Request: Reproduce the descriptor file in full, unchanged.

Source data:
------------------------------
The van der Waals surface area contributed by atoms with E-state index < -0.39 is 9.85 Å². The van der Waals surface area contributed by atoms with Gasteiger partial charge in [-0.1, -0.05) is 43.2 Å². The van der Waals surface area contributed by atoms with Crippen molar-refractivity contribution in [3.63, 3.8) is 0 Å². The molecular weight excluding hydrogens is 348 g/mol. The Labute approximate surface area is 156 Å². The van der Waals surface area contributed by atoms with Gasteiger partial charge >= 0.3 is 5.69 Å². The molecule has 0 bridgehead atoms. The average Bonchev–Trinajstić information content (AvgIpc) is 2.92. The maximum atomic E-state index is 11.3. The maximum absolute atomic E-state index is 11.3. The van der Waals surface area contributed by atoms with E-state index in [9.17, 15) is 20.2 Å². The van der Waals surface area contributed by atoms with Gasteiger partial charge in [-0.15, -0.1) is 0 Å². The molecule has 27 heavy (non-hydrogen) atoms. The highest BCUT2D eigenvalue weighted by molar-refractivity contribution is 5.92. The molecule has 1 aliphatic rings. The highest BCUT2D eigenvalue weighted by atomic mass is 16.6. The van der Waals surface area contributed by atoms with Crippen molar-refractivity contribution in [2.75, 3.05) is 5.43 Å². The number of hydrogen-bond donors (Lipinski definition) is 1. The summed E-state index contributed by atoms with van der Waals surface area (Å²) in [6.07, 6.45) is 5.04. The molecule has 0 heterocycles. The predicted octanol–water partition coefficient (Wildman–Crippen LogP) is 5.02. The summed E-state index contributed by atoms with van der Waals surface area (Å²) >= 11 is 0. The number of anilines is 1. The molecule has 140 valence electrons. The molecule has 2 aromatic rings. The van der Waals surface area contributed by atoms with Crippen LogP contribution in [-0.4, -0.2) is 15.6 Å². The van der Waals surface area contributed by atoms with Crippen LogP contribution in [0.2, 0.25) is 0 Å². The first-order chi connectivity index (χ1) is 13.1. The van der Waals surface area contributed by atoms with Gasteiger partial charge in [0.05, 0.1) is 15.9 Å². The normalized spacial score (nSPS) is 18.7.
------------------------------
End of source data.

The van der Waals surface area contributed by atoms with E-state index < -0.39 is 9.85 Å². The van der Waals surface area contributed by atoms with Gasteiger partial charge in [-0.1, -0.05) is 43.2 Å². The van der Waals surface area contributed by atoms with Crippen molar-refractivity contribution in [3.63, 3.8) is 0 Å². The molecular weight excluding hydrogens is 348 g/mol. The Labute approximate surface area is 156 Å². The van der Waals surface area contributed by atoms with Gasteiger partial charge >= 0.3 is 5.69 Å². The molecule has 0 bridgehead atoms. The average Bonchev–Trinajstić information content (AvgIpc) is 2.92. The maximum atomic E-state index is 11.3. The maximum absolute atomic E-state index is 11.3. The van der Waals surface area contributed by atoms with E-state index in [9.17, 15) is 20.2 Å². The van der Waals surface area contributed by atoms with Gasteiger partial charge in [-0.15, -0.1) is 0 Å². The molecule has 27 heavy (non-hydrogen) atoms. The highest BCUT2D eigenvalue weighted by molar-refractivity contribution is 5.92. The molecule has 1 aliphatic rings. The highest BCUT2D eigenvalue weighted by atomic mass is 16.6. The van der Waals surface area contributed by atoms with Crippen molar-refractivity contribution in [2.75, 3.05) is 5.43 Å². The number of hydrogen-bond donors (Lipinski definition) is 1. The summed E-state index contributed by atoms with van der Waals surface area (Å²) in [6.07, 6.45) is 5.04. The molecule has 0 heterocycles. The predicted octanol–water partition coefficient (Wildman–Crippen LogP) is 5.02. The summed E-state index contributed by atoms with van der Waals surface area (Å²) >= 11 is 0. The number of anilines is 1. The molecule has 140 valence electrons. The molecule has 2 aromatic rings. The van der Waals surface area contributed by atoms with Crippen LogP contribution in [-0.4, -0.2) is 15.6 Å². The van der Waals surface area contributed by atoms with Crippen LogP contribution in [0.2, 0.25) is 0 Å². The first-order chi connectivity index (χ1) is 13.1. The van der Waals surface area contributed by atoms with Gasteiger partial charge in [0.05, 0.1) is 15.9 Å². The normalized spacial score (nSPS) is 18.7.